Ole's Home My name is Ole Laursen. I'm cofounder of IOLA where I work as a software developer. I have a Master's degree in computer science from Aalborg University in Denmark. More about my professional life at LinkedIn. I live in Aalborg, Denmark with my girlfriend Janne. As you can see from this page, my main interest is designing and programming software. Software Free software I'm maintaining: Flot - a jQuery plotting library for making attractive, pure client-side graphs. Old software Free software I'm more or less not maintaining anymore: The Django plugin django-rendertext - a simple library for generating images with small text snippets in a custom font in a Django web app. Even older software Free software I used to maintain before passing the bucket: gstream - a little C++ wrapper that allowed simple console-like <</>> output/input in standard Allegro graphics modes. I keep a list of good technical books. Notable other Ole Laursens include a kick boxer and a lawyer.

Google Begins Testing Its Augmented-Reality Glasses Photos via GoogleGoogle showed off its first venture into wearable computing, called Project Glass. If you venture into a coffee shop in the coming months and see someone with a pair of futuristic glasses that look like a prop from “Star Trek,” don’t worry. It’s probably just a Google employee testing the company’s new augmented-reality glasses. On Wednesday, Google gave people a clearer picture of its secret initiative called Project Glass. The glasses are not yet for sale. In a post shared on Google Plus, employees in the company laboratory known as Google X, including Babak Parviz, Steve Lee and Sebastian Thrun, asked people for input about the prototype of Project Glass. “We’re sharing this information now because we want to start a conversation and learn from your valuable input,” the three employees wrote. The prototype version Google showed off on Wednesday looked like a very polished and well-designed pair of wrap-around glasses with a clear display that sits above the eye.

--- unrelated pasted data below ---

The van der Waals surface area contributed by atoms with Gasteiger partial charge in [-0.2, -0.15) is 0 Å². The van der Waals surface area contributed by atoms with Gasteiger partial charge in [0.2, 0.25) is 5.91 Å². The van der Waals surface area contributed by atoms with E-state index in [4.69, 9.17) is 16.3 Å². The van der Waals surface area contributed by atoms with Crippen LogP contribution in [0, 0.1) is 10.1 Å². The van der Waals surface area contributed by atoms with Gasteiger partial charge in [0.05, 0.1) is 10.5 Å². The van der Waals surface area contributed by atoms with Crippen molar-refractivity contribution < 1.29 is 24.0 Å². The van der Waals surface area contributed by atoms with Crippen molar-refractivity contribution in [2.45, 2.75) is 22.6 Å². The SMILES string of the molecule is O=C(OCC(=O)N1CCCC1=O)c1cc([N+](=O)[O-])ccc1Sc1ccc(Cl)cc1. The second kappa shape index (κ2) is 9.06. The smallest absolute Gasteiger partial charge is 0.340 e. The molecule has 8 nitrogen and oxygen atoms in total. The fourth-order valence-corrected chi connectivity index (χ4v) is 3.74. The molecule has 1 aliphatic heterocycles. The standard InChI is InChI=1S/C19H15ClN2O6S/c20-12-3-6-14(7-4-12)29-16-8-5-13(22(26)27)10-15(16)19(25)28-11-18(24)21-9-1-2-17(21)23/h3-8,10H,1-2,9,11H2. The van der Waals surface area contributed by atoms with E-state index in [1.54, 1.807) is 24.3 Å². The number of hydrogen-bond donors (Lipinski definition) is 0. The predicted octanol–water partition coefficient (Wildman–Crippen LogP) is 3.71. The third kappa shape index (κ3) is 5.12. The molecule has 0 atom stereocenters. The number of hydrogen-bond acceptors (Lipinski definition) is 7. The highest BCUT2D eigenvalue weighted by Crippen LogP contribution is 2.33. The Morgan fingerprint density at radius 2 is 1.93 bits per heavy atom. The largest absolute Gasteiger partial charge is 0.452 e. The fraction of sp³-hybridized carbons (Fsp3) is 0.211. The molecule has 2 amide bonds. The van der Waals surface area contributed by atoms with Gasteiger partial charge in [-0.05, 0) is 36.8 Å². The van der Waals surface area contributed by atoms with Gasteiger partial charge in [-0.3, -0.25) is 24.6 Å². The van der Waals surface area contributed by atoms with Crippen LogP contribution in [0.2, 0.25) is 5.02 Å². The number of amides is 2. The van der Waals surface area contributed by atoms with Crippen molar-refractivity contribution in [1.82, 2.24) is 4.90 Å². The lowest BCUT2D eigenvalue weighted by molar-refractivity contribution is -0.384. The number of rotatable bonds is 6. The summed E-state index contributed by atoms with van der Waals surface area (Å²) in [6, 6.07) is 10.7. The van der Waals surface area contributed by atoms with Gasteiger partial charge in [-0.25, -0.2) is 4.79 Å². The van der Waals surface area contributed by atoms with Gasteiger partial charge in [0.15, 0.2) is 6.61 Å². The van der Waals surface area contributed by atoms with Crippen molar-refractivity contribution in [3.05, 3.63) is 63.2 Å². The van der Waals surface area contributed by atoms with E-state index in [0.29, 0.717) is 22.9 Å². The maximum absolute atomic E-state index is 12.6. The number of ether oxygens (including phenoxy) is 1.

Adam Westbrook: Want to be a Digital Storyteller? Just do it Do you want to tell digital stories that touch people? As a journalist, in marketing or education, or as a personal publishing project? I know that many people do, and that’s why I got quite excited about a beautiful digital book that I came across last week, Inside the Story. Not only that, all proceeds of the book go to Kiva, which empowers people around the world with micro loans. The whole thing was the idea of Adam Westbrook, a freelance multimedia producer who creates digital stories for commercial and non-profit organisations, and is also a lecturer and blogger based in London. Adam sent hundreds of emails over a period of months getting the best film-makers, journalists and designers to contribute. It was inspired by a project by Seth Godin – an ebook created collaboratively. I handpicked 24 of my favourite digital storytellers and asked them to each share one piece of hard-won advice. It’s been far more successful than I had imagined. The key word is authenticity.